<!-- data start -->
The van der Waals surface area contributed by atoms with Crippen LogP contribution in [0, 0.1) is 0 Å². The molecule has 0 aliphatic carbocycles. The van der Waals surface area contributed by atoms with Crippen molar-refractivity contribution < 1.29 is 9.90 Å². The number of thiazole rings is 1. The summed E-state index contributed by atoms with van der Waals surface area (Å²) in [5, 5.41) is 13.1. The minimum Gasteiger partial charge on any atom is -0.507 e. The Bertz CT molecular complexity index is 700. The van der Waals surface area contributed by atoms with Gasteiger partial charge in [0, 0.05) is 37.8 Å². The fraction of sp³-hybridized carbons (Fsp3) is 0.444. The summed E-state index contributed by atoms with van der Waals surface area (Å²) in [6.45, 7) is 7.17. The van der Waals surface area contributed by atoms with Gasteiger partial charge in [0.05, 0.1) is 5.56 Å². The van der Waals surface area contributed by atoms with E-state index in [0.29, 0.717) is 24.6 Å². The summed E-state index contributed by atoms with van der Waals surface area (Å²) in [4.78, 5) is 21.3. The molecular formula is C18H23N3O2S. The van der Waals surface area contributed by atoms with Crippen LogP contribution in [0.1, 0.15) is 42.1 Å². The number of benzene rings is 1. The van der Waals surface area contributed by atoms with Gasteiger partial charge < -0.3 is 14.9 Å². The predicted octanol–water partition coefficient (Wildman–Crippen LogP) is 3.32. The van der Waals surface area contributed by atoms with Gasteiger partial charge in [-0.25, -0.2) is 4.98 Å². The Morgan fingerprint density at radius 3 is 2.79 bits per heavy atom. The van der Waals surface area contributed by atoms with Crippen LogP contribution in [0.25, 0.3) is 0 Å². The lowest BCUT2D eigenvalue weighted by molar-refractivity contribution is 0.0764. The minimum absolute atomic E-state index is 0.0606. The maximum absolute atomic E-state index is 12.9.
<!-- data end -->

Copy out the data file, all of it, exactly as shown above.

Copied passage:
The van der Waals surface area contributed by atoms with Crippen LogP contribution in [0, 0.1) is 0 Å². The molecule has 0 aliphatic carbocycles. The van der Waals surface area contributed by atoms with Crippen molar-refractivity contribution < 1.29 is 9.90 Å². The number of thiazole rings is 1. The summed E-state index contributed by atoms with van der Waals surface area (Å²) in [5, 5.41) is 13.1. The minimum Gasteiger partial charge on any atom is -0.507 e. The Bertz CT molecular complexity index is 700. The van der Waals surface area contributed by atoms with Gasteiger partial charge in [0, 0.05) is 37.8 Å². The fraction of sp³-hybridized carbons (Fsp3) is 0.444. The summed E-state index contributed by atoms with van der Waals surface area (Å²) in [6.45, 7) is 7.17. The van der Waals surface area contributed by atoms with Gasteiger partial charge in [0.05, 0.1) is 5.56 Å². The van der Waals surface area contributed by atoms with E-state index in [0.29, 0.717) is 24.6 Å². The summed E-state index contributed by atoms with van der Waals surface area (Å²) in [4.78, 5) is 21.3. The molecular formula is C18H23N3O2S. The van der Waals surface area contributed by atoms with Crippen LogP contribution in [0.1, 0.15) is 42.1 Å². The number of benzene rings is 1. The van der Waals surface area contributed by atoms with Gasteiger partial charge < -0.3 is 14.9 Å². The predicted octanol–water partition coefficient (Wildman–Crippen LogP) is 3.32. The van der Waals surface area contributed by atoms with Gasteiger partial charge in [-0.25, -0.2) is 4.98 Å². The Morgan fingerprint density at radius 3 is 2.79 bits per heavy atom. The van der Waals surface area contributed by atoms with Crippen LogP contribution in [0.25, 0.3) is 0 Å². The lowest BCUT2D eigenvalue weighted by molar-refractivity contribution is 0.0764. The minimum absolute atomic E-state index is 0.0606. The maximum absolute atomic E-state index is 12.9.